I see parallels here in how slave ownership reflects a framework in which ownership of the body is central. It is a means of control and it is a means of denying basic humanity to people based on color.
I also see the ownership of body as a tool from a woman’s perspective and a feminist one. From our cultural lens, we have transcended a period when it was legal to own the bodies of African Americans. I also recently learned that early in our history, the practice of enslaving Native Americans occurred though was not explicitly legalized in the same way. (Listen to Hidden Brain’s “An American Secret” to learn more.)
Conceptually, I believe our patriarchy claims “ownership” of women’s bodies in a similar but more subtle way. Through creating laws to regulate women’s health, and their choices and ownership over their decisions about their bodies, we legalize yet another form of slavery. By judging appearance and “scoring” women on a scales of beauty or attractiveness, our media participate in this denigration of women’s bodies.
Recent disclosures of male authority figures using coercion and manipulation of women’s bodies against their will has shown the pervasiveness of this idea: women are routinely denied full access and ownership to their bodies. Women are “owned” and traded, consumed and marketed as commodities, products, objects that can be served up at will.
As I have come to a better relationship with my own body in my yoga and meditation practices, I now see how “radical” it is to reclaim our bodies. For those women (or men) who have endured assault or other violations of the body, there can be a numbness or a disassociation with parts of ourselves. Even for those of us who have not endured physical violence, the objectification of women’s bodies in so much of our daily media have taken their toll.
We disown parts of ourselves, perhaps our hunger, or our sexuality, as an attempt to distance ourselves from what is portrayed as dirty or distasteful. This is not a coincidence, nor is it a benign reality. Listening and attending to our bodies is a powerful tool. Disconnecting from the body separates us from our truth.
Churches that advise us to transcend the “carnal” and embrace the spiritual do us a disservice. For when we separate the body from the spirit or the soul, we disconnect what makes us whole as people. Sadly, this is more of a lived reality for women than for men in our current ethos.
What I would like to suggest is a radical and necessary step is for women to reclaim ownership of our bodies, in both real and symbolic ways. I see this not only as a personal and a wellness imperative, but as a political act. This is certainly not a new idea. Back in the 60’s and 70’s when the women’s liberation movement was at its height, this was certainly one of the goals.
Even my own personal weight struggle has been a process of coming to terms with loving and appreciating my own body. I recognize the ways in which I appropriated the body hatred that was rampant around me. It is a bad habit, this criticism of our body, diminishing the instrument of joy we have been given. But it is a habit that can be changed. Accepting and embracing our bodies and our feelings is a tool for empowerment. It is the place we must begin for full political and personal agency.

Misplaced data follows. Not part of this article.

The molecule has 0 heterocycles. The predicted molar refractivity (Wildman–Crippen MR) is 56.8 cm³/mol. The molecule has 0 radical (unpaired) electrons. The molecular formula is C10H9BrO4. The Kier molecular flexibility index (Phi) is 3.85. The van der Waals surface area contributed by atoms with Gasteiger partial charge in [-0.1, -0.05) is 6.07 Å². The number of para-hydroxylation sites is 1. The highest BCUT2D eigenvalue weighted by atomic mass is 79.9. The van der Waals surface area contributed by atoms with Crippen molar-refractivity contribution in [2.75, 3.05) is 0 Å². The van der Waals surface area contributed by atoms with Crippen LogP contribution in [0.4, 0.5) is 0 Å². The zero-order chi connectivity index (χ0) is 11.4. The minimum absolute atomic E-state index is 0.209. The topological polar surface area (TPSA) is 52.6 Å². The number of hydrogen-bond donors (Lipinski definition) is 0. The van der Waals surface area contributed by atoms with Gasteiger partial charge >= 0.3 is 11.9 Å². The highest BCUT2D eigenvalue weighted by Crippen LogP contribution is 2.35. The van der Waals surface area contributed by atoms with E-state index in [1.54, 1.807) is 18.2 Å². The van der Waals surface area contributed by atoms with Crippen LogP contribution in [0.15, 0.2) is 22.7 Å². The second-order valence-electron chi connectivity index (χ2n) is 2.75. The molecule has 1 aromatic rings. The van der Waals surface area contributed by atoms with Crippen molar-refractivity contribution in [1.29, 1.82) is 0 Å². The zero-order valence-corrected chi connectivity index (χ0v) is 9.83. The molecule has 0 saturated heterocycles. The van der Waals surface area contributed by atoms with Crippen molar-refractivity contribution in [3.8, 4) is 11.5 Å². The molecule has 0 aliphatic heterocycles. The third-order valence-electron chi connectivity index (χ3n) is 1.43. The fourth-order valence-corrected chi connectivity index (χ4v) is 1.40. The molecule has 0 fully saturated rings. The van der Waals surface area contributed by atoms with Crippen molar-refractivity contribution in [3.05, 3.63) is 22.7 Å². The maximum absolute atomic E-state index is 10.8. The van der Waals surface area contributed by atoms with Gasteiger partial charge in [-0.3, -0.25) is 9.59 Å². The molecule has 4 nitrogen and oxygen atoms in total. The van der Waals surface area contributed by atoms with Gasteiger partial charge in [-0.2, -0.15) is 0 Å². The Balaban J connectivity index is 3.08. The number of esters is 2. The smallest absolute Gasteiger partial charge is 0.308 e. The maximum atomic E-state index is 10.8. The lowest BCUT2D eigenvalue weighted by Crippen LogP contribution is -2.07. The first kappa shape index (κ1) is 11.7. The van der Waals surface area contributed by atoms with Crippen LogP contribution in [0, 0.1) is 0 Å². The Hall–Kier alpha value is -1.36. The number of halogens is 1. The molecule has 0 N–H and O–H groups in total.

I just love this beautiful poem in the intro to the book “Coming Home to Myself” by Marion Woodman and Jill Mellick. Since they encourage the photocopy or transcription of pieces that carry meaning for us, I am sharing with grateful permission.
Linearity does not come naturally
to me. It kills my imagination.
No bell rings
No moment of here and now.
No moment that says yes.
Without these, I am not alive.
I prefer the pleasure
of the journey through the spiral.
Enjoy the spiral.
If you miss something
on the first round,
You might pick it up
on the second – or third – or ninth.
It doesn’t matter.
Timing is everything.
If this bell does ring,
it will resonate
through all the rungs of your spiral.
If it doesn’t ring,
it is the wrong spiral –
or the wrong time –
or there is no bell.
Wow. This resonated in my body and my mind. Maybe it does for you also?
I really enjoyed this piece from Longreads. Of course, it’s on a theme I enjoy contemplating. It made me want to dine alone in public now and then, even though I have little objection to room service when I am traveling alone.
We’re eating alone more often than in any previous generation. But why should a meal on our own be uninspired? Why shouldn’t the French saying “life is too short to drink bad wine” still apply?
I had a blast on the 4th of July holiday catching up on my personal development “input sources” and reading more materials that fascinate me.
I began the day giving a ride to downtown Minneapolis for my hubby and his friend, who were running the Red, White & Boom 5k. They rocked it, despite hot and soupy weather. After that, while hubby was taking a well-deserved nap, I used time to listen to the Gallup “Called to Coach” podcast and a few others.